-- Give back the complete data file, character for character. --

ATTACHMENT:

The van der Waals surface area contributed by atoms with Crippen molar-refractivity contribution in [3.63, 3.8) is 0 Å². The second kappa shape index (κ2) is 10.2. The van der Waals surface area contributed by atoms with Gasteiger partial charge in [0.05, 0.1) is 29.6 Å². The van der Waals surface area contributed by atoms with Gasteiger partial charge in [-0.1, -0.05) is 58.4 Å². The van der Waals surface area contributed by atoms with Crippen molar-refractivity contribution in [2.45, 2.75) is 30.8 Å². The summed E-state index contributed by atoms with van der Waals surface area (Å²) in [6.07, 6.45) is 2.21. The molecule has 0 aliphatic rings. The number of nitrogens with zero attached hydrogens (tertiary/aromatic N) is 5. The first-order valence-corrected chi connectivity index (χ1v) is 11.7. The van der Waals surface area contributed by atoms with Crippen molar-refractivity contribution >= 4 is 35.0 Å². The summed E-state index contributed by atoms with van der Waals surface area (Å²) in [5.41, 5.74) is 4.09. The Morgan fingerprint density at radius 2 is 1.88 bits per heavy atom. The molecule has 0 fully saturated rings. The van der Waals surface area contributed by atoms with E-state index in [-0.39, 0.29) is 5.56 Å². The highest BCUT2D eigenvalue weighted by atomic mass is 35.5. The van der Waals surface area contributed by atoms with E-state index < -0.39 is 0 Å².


The van der Waals surface area contributed by atoms with Crippen molar-refractivity contribution in [3.63, 3.8) is 0 Å². The second kappa shape index (κ2) is 10.2. The van der Waals surface area contributed by atoms with Gasteiger partial charge in [0.05, 0.1) is 29.6 Å². The van der Waals surface area contributed by atoms with Gasteiger partial charge in [-0.1, -0.05) is 58.4 Å². The van der Waals surface area contributed by atoms with Crippen molar-refractivity contribution in [2.45, 2.75) is 30.8 Å². The summed E-state index contributed by atoms with van der Waals surface area (Å²) in [6.07, 6.45) is 2.21. The molecule has 0 aliphatic rings. The number of nitrogens with zero attached hydrogens (tertiary/aromatic N) is 5. The first-order valence-corrected chi connectivity index (χ1v) is 11.7. The van der Waals surface area contributed by atoms with Crippen molar-refractivity contribution >= 4 is 35.0 Å². The summed E-state index contributed by atoms with van der Waals surface area (Å²) in [5.41, 5.74) is 4.09. The Morgan fingerprint density at radius 2 is 1.88 bits per heavy atom. The molecule has 0 fully saturated rings. The van der Waals surface area contributed by atoms with E-state index in [-0.39, 0.29) is 5.56 Å². The highest BCUT2D eigenvalue weighted by atomic mass is 35.5. The van der Waals surface area contributed by atoms with E-state index < -0.39 is 0 Å².